I really felt emotional about this one. After years of following this constantly evolving, divisive, innovative band (but never seeing them) I thought the ghosts of Kevin Ayers, Daevid Allen, Hugh Hopper, Elton Dean and probably others would be there. I didn’t see them. (But I’m not ‘sensitive’ anyway.) Instead, I saw a modern, vibrant, energetic band, respecting the past but moving forward, who seem to enjoy what they are doing, hugely. I cannot recommend them highly enough, even to people who know nothing about the Soft Machine history. Thank you- it was, indeed, a treat.

(I would love to include a current photo of the band, but don’t have one which might be copyright free. If anybody knows of one, I’d be grateful to know.)

24th March 2016


Decluttering 3: A final one on books

Now that I’ve cleared one bookcase, I think I’ll stop writing blogs about the process, at least as far as books are concerned; I run the risk of boring myself, let alone my legion of followers. (Did you get the irony there?) However, I haven’t finished decluttering, and I don’t intend stopping.

DSCF0664This is the latest pile of literary rejects- or to put it better, the latest pile I will be releasing into the wild. (Although LG has already reserved ‘The Honourable Schoolboy’.) It is astonishing how the process frees up the books that are left, so they can be more easily accessed. At last I can pick up the ‘Oxford Companion to English Literature’ whenever I feel like it. This is a seductive book, because when you pick it up to find out about a topic, you are led on to more and more. Somehow it’s a different style of seduction from the internet, as it is centred on one area. It has also led me on to more decluttering; for example, I have just ditched released ‘W.H.Auden’s Longer Poems’- not because it’s unworthy, but because I’m just never going to read it; and the tone is now very grating on me. I am sure Oxfam will benefit.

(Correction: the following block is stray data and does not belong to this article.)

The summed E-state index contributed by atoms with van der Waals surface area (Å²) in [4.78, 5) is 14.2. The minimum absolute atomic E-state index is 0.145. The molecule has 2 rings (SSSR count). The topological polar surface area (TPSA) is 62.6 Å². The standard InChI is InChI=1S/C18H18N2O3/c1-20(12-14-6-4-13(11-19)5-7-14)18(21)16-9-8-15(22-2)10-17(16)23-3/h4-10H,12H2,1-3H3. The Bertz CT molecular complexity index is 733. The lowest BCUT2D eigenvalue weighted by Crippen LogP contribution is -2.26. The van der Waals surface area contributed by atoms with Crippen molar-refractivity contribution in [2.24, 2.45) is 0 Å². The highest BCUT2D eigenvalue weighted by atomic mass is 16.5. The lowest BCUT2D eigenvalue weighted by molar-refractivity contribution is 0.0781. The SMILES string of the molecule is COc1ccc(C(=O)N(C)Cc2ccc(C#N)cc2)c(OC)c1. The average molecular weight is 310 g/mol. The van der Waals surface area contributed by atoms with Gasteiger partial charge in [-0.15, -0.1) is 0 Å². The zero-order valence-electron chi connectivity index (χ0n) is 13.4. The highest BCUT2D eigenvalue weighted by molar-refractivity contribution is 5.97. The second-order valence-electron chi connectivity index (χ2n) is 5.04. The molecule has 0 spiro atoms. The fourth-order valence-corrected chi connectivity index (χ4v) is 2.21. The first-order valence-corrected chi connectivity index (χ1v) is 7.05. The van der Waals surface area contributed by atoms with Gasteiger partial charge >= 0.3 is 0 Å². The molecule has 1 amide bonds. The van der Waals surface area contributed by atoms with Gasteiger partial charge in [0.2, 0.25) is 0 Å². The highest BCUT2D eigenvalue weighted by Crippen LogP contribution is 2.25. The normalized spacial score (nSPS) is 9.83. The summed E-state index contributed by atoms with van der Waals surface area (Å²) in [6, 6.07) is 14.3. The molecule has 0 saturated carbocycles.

A few very brief thoughts:

‘In Search of Schrodinger’s Cat’- John Gribbins My goodness, I am throwing a lot of popular science books away. This one is great; so is ‘The Tao of Physics’ (Fritzjof Kapra) and ‘The Magical Maze’ (Ian Stewart). However I suspect that physics moves on at such a rate that books are regularly outdated; and even though I’m not frightened of a bit of mathematics, I suspect that anything of any use to explain quantum mechanics, etc. is way beyond me.

‘Cricket Rebel’- John Snow I think this was my first cricket book. My, how times have changed.

‘Earthly Powers’- Anthony Burgess A huge, sprawling novel, eminently readable. However I’m not going to tackle it a fourth time. Highly recommended.

‘Return to Mars’- Ben Bova What I would call ‘hard’ science fiction- not space opera, not far beyond our current day. It takes a simple imginative leap and extrapolates from it. Recently ‘The Martian’ was a similar style of book (and a gripping film, even if it did mess with the plot a bit.)

I would also note Julian Barnes, Bernard Levin (now a rather forgotten columnist, never afraid to be controversial), Emily Prager…. I could go on and on. But what fresh pleasures now await me? Finishing ‘War and Peace’ to start with.